No doubt the greatest impression of that thrilling ride by rail, from the base to summit of Mt. Washington, is left by the crossing of Jacob's Ladder and that pause for a view beside the awful depths of the "Great Gulf." It is a long and massive trestle, over which the train ascends slowly on its most formidable grade, 1,980 feet to the mile, and at times thirty feet above the rocks. Here the tree-line is passed, and the area of sub-alpine vegetation begins. The air grows cold and colder, while the August of the valley becomes the November of the heights. In every direction nothing is seen but gray and frost-splintered rocks, with dull mosses and hardy Alpine flowers. It is well that we are assured of the undoubted safety of our train appliances, and yet it is with relief that we enter upon the last mile of the journey to the summit which rises but 800 feet, and are soon upon the comparative level of the summit itself.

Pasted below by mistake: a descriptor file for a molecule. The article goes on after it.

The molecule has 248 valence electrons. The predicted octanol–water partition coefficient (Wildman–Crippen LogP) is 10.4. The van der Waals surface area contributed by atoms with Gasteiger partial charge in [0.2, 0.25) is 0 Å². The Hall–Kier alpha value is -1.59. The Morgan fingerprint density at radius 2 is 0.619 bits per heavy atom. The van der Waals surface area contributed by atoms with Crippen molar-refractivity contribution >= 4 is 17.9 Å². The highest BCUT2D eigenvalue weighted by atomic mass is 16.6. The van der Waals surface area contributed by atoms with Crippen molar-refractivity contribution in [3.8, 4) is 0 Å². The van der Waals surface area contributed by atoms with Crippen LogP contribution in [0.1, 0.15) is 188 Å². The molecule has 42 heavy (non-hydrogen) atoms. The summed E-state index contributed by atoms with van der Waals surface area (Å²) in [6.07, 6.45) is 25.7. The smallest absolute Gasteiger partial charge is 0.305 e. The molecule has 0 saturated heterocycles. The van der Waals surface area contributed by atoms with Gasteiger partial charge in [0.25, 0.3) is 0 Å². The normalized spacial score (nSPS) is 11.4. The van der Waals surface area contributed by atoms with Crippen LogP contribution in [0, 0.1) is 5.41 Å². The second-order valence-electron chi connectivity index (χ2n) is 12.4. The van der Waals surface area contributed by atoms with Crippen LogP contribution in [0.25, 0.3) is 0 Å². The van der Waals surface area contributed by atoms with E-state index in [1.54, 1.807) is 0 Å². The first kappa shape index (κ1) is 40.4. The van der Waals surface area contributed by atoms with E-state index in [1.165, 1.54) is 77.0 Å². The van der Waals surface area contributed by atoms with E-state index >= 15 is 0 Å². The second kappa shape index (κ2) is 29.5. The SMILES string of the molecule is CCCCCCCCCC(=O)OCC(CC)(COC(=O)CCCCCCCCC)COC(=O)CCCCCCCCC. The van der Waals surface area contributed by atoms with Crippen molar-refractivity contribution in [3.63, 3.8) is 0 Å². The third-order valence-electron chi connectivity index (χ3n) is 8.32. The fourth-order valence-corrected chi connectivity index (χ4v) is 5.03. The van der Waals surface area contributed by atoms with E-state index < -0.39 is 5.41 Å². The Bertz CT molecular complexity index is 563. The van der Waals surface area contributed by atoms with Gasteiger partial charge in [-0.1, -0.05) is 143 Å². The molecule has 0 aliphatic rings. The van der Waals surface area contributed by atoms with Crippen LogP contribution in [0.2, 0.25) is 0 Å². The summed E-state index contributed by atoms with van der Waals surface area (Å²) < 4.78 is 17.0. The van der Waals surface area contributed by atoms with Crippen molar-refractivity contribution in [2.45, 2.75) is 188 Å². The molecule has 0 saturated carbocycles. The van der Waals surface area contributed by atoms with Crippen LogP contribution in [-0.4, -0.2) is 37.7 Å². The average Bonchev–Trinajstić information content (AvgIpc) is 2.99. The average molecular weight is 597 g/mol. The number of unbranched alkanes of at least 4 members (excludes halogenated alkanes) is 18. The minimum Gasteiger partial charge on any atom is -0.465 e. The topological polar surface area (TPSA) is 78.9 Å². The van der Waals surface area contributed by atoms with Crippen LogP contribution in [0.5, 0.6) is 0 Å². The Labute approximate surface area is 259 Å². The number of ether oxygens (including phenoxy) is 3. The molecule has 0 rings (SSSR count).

From Sea to Shining Sea | Contents Page

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